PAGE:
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Sunday 01 December 2002

Acquired immunodeficiency syndrome-associated lymphomas are efficiently lysed through complement-dependent cytotoxicity and antibody-dependent cellular cytotoxicity by rituximab.

By: Golay J, Gramigna R, Facchinetti V, Capello D, Gaidano G, Introna M.

Br J Haematol 2002 Dec;119(4):923-9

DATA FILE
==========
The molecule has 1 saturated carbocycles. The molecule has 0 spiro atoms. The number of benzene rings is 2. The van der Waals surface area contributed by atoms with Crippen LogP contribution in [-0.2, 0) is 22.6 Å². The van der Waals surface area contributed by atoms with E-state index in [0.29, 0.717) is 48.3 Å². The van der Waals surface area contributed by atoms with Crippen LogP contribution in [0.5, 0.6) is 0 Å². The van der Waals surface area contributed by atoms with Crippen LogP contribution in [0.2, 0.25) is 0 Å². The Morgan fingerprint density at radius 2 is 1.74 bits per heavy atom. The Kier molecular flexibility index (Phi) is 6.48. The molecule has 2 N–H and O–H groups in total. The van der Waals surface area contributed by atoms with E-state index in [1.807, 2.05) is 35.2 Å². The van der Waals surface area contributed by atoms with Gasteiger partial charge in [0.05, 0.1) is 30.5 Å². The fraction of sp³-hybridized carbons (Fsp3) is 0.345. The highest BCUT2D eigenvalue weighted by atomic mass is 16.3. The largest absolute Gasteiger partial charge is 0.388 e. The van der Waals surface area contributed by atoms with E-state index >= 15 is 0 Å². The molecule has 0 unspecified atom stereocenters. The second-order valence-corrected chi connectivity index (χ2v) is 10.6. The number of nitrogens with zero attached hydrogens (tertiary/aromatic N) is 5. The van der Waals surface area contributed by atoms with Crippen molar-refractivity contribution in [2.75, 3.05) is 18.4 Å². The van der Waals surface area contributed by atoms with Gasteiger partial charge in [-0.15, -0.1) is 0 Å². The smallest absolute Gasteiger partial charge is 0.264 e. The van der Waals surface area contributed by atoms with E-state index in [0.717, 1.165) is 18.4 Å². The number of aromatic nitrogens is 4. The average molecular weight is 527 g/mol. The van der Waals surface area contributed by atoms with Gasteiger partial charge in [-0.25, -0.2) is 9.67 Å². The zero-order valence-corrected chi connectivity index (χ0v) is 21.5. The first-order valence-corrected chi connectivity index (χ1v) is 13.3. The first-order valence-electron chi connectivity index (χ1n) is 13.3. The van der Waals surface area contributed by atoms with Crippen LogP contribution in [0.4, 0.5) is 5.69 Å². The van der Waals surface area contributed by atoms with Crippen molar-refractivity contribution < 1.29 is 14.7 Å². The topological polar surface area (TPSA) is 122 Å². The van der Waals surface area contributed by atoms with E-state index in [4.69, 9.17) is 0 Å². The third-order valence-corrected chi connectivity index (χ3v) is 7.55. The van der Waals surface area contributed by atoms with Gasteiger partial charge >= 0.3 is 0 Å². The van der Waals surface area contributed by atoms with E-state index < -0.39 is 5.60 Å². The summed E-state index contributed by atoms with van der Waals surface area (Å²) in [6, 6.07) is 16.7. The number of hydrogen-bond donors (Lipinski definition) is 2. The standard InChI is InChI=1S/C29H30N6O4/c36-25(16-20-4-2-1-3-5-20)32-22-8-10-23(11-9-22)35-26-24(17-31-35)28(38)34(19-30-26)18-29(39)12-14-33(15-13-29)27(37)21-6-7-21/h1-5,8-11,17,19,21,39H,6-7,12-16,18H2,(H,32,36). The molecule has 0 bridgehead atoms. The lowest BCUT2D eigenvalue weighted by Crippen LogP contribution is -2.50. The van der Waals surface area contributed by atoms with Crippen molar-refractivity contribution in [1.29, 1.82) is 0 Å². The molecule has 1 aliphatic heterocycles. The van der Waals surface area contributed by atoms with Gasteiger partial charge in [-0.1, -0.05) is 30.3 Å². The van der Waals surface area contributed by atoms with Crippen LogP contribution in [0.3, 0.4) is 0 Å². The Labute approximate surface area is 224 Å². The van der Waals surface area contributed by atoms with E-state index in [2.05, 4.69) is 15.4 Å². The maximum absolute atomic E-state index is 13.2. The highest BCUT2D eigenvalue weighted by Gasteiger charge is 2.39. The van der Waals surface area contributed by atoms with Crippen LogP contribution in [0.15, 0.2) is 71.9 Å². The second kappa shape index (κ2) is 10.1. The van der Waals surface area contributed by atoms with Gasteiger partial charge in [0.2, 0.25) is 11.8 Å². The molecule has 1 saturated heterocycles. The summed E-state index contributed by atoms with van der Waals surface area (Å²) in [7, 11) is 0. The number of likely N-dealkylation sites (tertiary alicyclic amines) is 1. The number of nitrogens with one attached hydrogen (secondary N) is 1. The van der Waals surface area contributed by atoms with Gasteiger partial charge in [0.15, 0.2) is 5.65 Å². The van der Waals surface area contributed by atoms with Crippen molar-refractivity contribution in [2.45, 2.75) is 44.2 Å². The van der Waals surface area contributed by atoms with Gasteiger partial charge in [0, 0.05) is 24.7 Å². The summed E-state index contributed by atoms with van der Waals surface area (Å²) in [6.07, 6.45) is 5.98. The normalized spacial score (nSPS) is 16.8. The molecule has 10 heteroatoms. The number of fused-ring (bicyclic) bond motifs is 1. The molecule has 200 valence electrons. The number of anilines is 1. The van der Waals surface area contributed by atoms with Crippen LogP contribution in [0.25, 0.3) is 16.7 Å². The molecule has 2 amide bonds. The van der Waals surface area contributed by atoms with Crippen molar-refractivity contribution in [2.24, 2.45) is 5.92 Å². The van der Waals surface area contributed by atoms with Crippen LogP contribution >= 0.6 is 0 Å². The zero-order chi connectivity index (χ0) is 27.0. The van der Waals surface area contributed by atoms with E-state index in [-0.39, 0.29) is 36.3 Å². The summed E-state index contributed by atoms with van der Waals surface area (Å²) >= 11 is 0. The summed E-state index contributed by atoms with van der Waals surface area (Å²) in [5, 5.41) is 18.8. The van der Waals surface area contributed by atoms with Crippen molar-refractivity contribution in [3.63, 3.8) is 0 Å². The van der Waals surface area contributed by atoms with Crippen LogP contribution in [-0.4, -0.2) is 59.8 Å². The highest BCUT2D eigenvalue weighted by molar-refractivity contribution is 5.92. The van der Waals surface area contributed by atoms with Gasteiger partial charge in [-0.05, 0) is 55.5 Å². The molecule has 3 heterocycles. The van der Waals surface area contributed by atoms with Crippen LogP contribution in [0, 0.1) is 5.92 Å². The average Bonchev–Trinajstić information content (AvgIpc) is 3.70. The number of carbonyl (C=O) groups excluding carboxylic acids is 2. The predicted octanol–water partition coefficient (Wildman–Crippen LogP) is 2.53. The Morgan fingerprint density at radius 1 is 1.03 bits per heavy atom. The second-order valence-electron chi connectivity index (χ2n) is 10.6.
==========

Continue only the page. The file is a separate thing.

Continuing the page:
Rituximab (Mabthera) and alemtuzumab (Campath(R), Mabcampath(R)) are non-conjugated IgG1 therapeutic monoclonal antibodies directed against the CD20 and CD52 surface antigens respectively. They are presently used in the therapy of indolent B-cell non-Hodgkin's lymphoma (B-NHL) and of B-cell chronic lymphocytic leukaemia, and are thought to act mainly through complement-dependent cytotoxicity (CDC) and antibody-dependent cellular cytotoxicity (ADCC). Here we have analysed the capacity of these two monoclonal antibodies to lyse cell lines of acquired immunodeficiency syndrome (AIDS)-related B-NHL through either complement activation or antibody-dependent cytotoxicity. Rituximab strongly activated both CDC and ADCC against CD20-positive AIDS-NHL cells lines, inducing up to 60-98% and 20% specific lysis respectively. In contrast, alemtuzumab was a poor activator of CDC, even in the AIDS-NHL cell lines expressing high amounts of CD52, leading to a lysis of only 1-30%, whereas it was at least as strong as rituximab in inducing ADCC of the same lines (up to 30% specific lysis). Altogether, these data offer a first in vitro rationale supporting the therapeutic use of rituximab for CD20-positive AIDS-NHL.

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